Plane & Pilot
Tuesday, March 23, 2010

8GCBC Scout: Up In Flames


The Scout Aims for a Firefight


www.amerchampionaircraft.com), to see the company’s stalwart 8GCBC Scout do its Elvis impersonation—as in Elvis the famous firefighting S-64 Aircrane water bomber." />
The Scout comes standard with a two-blade, 76-inch Hartzell propeller, but choices have grown over the years. The three-blade, 72-inch Hartzell, which provides more ground clearance, has become a popular option since it was introduced in the mid-’90s, and weight-saving two- and three-blade, wood-core, composite MT propellers were added to the list of approved props in 2003.

What most distinguishes the modern Scout from its predecessors is the panel. Mind you, Scouts have sported digital avionics since the late 1990s, and customers can order custom packages—but digital engine monitoring and glass technology have been added to the mix. In 2005, J.P. Instruments’ EDM-930 became an option. From the left side of the panel, it tracks rpm and manifold pressure, fuel flow, electrical-system health and engine temperatures, and flashes alerts if parameters are exceeded. In 2008, Aspen Avionics’ Evolution EFD1000 PFD was certified in the Scout, turning it into a true glass-panel platform. Among other benefits, the optional Aspen installation saves about 11 pounds over the vacuum gyro system it replaces. When all potential weight savings are taken into account, the Scout has dropped some 55 to 60 pounds of empty weight in recent years.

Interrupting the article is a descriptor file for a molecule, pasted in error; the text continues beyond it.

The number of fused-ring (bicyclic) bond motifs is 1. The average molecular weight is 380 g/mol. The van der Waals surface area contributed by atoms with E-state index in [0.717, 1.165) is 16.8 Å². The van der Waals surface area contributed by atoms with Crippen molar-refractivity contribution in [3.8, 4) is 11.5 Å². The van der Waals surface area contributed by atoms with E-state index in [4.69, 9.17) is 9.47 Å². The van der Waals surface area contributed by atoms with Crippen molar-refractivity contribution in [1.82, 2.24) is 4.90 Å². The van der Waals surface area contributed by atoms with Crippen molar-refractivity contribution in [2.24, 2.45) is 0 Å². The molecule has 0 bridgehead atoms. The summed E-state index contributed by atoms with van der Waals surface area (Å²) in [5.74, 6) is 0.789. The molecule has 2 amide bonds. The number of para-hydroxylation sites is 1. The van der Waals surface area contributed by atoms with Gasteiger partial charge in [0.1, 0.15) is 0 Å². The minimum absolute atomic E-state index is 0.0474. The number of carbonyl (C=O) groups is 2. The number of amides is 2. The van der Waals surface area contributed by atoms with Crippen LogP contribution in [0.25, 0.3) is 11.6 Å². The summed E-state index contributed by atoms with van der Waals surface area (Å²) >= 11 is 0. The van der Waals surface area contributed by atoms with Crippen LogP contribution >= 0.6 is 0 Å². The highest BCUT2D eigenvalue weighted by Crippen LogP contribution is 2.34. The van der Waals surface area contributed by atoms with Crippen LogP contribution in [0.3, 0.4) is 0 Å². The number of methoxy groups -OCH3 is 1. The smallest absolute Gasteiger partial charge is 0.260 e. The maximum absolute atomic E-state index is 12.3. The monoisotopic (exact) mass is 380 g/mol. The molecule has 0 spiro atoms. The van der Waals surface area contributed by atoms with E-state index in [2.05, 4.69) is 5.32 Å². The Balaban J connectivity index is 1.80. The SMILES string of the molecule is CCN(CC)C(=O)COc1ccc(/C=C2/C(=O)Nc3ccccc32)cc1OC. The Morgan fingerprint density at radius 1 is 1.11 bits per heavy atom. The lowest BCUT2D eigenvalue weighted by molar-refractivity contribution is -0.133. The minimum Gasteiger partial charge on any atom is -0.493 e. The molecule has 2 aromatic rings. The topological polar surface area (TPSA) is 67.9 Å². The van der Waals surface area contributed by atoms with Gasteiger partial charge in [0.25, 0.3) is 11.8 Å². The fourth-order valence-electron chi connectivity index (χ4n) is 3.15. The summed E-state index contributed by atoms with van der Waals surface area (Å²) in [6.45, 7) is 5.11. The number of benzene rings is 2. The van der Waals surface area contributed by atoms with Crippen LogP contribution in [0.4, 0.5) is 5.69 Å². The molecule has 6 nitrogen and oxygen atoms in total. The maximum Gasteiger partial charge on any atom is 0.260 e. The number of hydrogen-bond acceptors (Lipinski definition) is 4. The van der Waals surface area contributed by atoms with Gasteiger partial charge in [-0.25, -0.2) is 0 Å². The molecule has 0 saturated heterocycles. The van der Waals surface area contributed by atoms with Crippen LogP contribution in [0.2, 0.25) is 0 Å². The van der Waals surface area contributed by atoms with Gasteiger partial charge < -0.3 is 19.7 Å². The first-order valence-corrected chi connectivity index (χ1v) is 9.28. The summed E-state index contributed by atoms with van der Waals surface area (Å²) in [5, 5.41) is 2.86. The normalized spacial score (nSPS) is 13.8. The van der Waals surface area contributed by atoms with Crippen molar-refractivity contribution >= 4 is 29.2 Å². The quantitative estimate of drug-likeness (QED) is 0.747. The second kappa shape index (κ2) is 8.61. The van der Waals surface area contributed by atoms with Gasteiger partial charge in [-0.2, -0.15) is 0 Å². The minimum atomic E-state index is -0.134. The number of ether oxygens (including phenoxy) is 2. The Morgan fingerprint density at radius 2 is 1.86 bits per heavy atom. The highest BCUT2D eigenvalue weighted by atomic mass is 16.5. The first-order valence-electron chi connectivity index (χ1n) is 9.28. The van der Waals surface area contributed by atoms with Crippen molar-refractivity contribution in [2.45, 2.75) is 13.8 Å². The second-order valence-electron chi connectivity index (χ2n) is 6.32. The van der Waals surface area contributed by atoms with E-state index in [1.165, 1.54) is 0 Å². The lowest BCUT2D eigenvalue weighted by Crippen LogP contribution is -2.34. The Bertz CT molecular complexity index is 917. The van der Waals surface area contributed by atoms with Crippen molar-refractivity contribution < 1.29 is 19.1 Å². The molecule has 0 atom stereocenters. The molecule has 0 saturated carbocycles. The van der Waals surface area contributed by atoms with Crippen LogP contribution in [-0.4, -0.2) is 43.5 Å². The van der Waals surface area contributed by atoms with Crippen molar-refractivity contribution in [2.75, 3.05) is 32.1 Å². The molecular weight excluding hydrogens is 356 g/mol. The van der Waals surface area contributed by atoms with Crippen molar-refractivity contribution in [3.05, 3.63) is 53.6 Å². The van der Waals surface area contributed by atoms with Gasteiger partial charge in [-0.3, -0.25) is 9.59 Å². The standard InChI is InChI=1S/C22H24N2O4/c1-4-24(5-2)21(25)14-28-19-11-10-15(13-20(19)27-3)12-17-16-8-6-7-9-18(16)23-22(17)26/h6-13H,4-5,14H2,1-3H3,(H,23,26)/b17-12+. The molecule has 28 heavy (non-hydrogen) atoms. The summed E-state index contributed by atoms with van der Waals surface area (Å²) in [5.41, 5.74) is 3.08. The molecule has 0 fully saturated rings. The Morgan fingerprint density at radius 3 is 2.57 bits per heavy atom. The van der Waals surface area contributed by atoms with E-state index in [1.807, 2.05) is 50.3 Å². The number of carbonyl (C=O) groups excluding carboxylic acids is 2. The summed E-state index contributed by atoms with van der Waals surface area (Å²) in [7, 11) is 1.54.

After taking the Scout out of the hangar, we completed its preflight. The interior is nicely appointed with carpet and fabric and vinyl sidewalls. An optional wide rear bench seat, a Bellanca-era upgrade (quickly removable for extra cargo room), adds to the comfort. The throttle, prop and mixture controls are on the bottom left side of the panel. We primed and cranked the engine, and Jerry Sr. and I taxied to runway 1.

The Scout is powered by a 180 hp, carbureted O-360 Lycoming. The carbureted engine is less expensive than a fuel injected one, and most pilots who operate Scouts on floats prefer them because of concerns about vapor lock during hot starts associated with injected engines; few things are worse for a float pilot than being adrift on the water with a flooded engine.

On the takeoff roll with two notches of flaps (15 degrees) and 2,700 rpm at full throttle, the tail came off the ground at about 40 mph; we rotated at 45 mph and were airborne by 50 mph. At a 70 mph indicated climb, the VSI bounced around 1,100 fpm, and the Aspen PFD, with its airspeed and altitude tape readouts, made quick scans of the panel more productive than darting glances at steam gauges.

We leveled at 2,000 feet MSL and powered back to 24 squared, about 75% power, and let the airspeed build up. It reached about 130 mph indicated at a 10.4 gph fuel burn. That’s solid cruise performance for a STOL airplane, highlighting the wide operating envelope that has helped make it a success.



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